Taghon, G.L.; Ramey, P.A.; Fuller, C.M.; Petrecca, R.F.; Grassle, J.P., and Belton, T.J., 2017. Benthic invertebrate community composition and sediment properties in Barnegat Bay, New Jersey, 1965−2014. In: Buchanan, G.A.; Belton, T.J., and Paudel, B. (eds.), A Comprehensive Assessment of Barnegat Bay–Little Egg Harbor, New Jersey.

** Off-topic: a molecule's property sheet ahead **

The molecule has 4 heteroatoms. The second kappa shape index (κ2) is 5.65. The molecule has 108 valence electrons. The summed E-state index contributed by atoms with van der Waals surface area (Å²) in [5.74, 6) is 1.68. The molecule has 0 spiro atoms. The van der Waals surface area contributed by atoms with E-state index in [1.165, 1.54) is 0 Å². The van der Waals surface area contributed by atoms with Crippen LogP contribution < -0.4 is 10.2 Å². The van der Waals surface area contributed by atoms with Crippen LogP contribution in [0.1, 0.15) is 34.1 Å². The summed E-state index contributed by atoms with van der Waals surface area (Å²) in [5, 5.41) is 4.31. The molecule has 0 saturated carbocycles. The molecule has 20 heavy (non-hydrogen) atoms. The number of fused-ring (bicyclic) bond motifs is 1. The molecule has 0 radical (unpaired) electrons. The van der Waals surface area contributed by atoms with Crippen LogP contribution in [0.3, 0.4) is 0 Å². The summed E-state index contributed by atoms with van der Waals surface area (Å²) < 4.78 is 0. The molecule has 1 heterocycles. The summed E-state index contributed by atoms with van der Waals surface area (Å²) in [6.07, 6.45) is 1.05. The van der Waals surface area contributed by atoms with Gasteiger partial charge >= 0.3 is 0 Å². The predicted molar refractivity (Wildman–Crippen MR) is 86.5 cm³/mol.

Extended time series of estuarine benthic community composition and the chemical and physical properties of sediment are necessary for distinguishing natural variation from possible anthropogenic influences, such as eutrophication. In July 2012, 2013, and 2014, 97 stations, randomly located throughout the Barnegat Bay–Little Egg Harbor estuary, were sampled. Benthic invertebrates were abundant, and the community was, in general, highly diverse. Although there was considerable spatial variability in sediment-particle sizes throughout the estuary, overall the total organic carbon content of the sediments was low (<1%). Comparable historical data from 1965–2010 are spotty in spatial and temporal coverage, limiting comparisons to these recent data. Where comparisons can be made, the abundance and species composition of the benthos and the sediment properties, show few changes in 45 years. Despite high nutrient loading to this coastal bay, its shallow depth and general lack of stratification lead to relatively high dissolved oxygen levels, and it seems likely that heterotrophs in the sediments, both eukaryotes and prokaryotes, are rapidly metabolizing organic matter as it is produced.